ATV-riding teen survives close call with cable on west Quebec trail

A teenage girl from Arnprior, Ont., suffered injuries after accidentally driving her all-terrain vehicle into a steel cable strung across a private road that she had been using for almost a decade.

Police investigating, say charges could follow

Taylor Yach was driving an ATV on private property when she struck a steel cable strung across a road near Ladysmith, Que., last weekend. (Ashley Burke/CBC News)

A teenager from Arnprior, Ont., suffered painful neck injuries after accidentally driving her all-terrain vehicle into a steel cable strung across a private road that she had been using for almost a decade.

Some believe the cable was put across the road as a way to deter trespassers.

Taylor Yach, 16, was thrown from her ATV and knocked unconscious after running into the three-metre cable on Saturday near her family's cottage in Ladysmith, Que. She was taken to hospital and her family called police.

I thought I was going to die. I could have been decapitated.- Taylor Yach

"I didn't see it until the last minute and it was blending into the trees," Yach told CBC News. "I didn't have any time to hit the brake. I didn't have any time to duck. I thought I was going to die. I could have been decapitated. Honestly, I could have."

The disturbing close call has sparked concern among ATV enthusiasts in west Quebec, where residents say the problem of young drivers trespassing on private property is growing out of control. 
Yach's neck was injured after she was clotheslined and knocked off her ATV. (Ashley Burke/CBC News)

Yach admitted she was operating her ATV on private property at the time of the collision, but said she had been using the narrow dirt road near Highway 303 since she was a small child to tap maple trees and splash through puddles.

She said she drove along the same road with her father earlier this month, and has never been warned to stay away. Nor has she ever seen a "no trespassing" sign on the road. 

"We had been going down there for so long I didn't think anything of it," said Yach.

Yach said she had just turned a corner and was only travelling at about 15 km/h when she struck the cable. Nevertheless, the force was enough to rip two wooden posts the cable was attached to from the ground.
A cable wrapped around Taylor Yach's neck while she was on a four-wheeler in west Quebec. 0:28

'She flew right past me'

"I don't remember hitting [the cable] at all. The impact was enough to take the breath out of me," Yach said.

"She flew right past me and landed on the ground facing down," said Yach's friend, Rachael Maxwell, who was riding behind her on the four-wheeler. "I was so scared. I thought I was going to lose my best friend right in front of my eyes." 

Yach came to after a minute, and the two managed to make it back to the family cottage.
Rachael Maxwell was riding behind Yach on the four-wheeler when Yach unknowingly drove into the cable. (Taylor Yach)

"She turned her neck, and took off her helmet and my heart just dropped," said her mother, Angela Yach, who later drove her daughter to hospital. 

"It's really hard to justify why anyone would put a winch cable at neck height on any road — private property or not," she said. "Just the total lack of respect for human life. Put a gate, put a couple boards, put a cable, sure, but mark it and put it at a regular height."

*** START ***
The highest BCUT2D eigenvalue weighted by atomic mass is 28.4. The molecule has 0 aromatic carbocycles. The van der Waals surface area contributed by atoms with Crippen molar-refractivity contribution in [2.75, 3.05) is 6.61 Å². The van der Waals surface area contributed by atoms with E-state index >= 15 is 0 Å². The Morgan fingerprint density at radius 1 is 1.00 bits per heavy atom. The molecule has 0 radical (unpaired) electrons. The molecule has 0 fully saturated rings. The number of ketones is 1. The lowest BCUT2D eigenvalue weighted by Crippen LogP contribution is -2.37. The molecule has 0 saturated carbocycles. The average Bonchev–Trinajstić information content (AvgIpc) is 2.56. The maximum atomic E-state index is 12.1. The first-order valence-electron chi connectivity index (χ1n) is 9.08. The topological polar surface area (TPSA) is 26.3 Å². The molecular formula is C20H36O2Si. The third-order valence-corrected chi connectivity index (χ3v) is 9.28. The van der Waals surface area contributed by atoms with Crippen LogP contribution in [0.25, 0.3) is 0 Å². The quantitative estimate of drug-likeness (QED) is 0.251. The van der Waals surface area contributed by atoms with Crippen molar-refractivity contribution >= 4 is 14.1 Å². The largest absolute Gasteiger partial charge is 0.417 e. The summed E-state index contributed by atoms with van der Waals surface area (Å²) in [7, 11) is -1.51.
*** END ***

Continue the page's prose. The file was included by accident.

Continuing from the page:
The incident has also disturbed the president of the region's ATV club. He likened the unmarked, neck-level wire to a "loaded gun."

That's like putting up a trap. That's trying to kill someone.- Patrick Amyotte, president of Club Quad Pontiac

"I know you don't want nobody on your property, but that's like putting up a trap," said Patrick Amyotte, president of Club Quad Pontiac. "That's trying to kill someone. The police have to be involved in this completely."

Amyotte added it's not uncommon for ATV drivers to accidentally cross onto private property while riding from one public trail network to another. 
Angela Yach, Taylor's mother, returned to the private property to take this photo of the cable that injured her daughter. (Angela Yach)

Quebec provincial police investigators will meet with the Yachs on Saturday when the family returns to their cottage. Police say charges could follow if investigators determine whoever strung the cable intended to cause harm.

'A rotten thing to do'

Nearby residents say that for the past year, the municipality has been pressuring police to crack down on ATV drivers trespassing on private property. But most agree stringing an unmarked cable across a trail is no way to deal with the problem.

"It's a rotten thing to do," said resident Bob Charette, whose wife's family has owned land in Ladysmith for more than a century. "You just don't do things like that. It's dirty."
Norma Charette stands near her brother's property, where they've had to post signs to keep trespassers away. (Ashley Burke/CBC News)

Charette said his family has posted "No ATVing" signs and placed ribbons on gates to discourage trespassers. 

"There are complaints all over the place. They don't have any respect for people's property," Charette's wife Norma said of the ATV drivers.

Yach said she's thankful to be alive, and is sharing her story to warn others to stay off private property even if they think the trail is safe. 

"You never know what people can do. Some people are extremely hateful. And some people are extremely crazy and it can take someone's life."

"It could have been so much worse," said Angela Yach. "So you thank your lucky stars that she's got angels that love her in heaven and that she's one tough cookie." 
Angela Yach with her daughter Taylor outside their home in Arnprior, Ont. (Ashley Burke/CBC News)

About the Author

Ashley Burke

Ashley Burke is a video journalist at CBC News Ottawa who files for multiple platforms. Have a story idea? Email her at ashley.burke@cbc.ca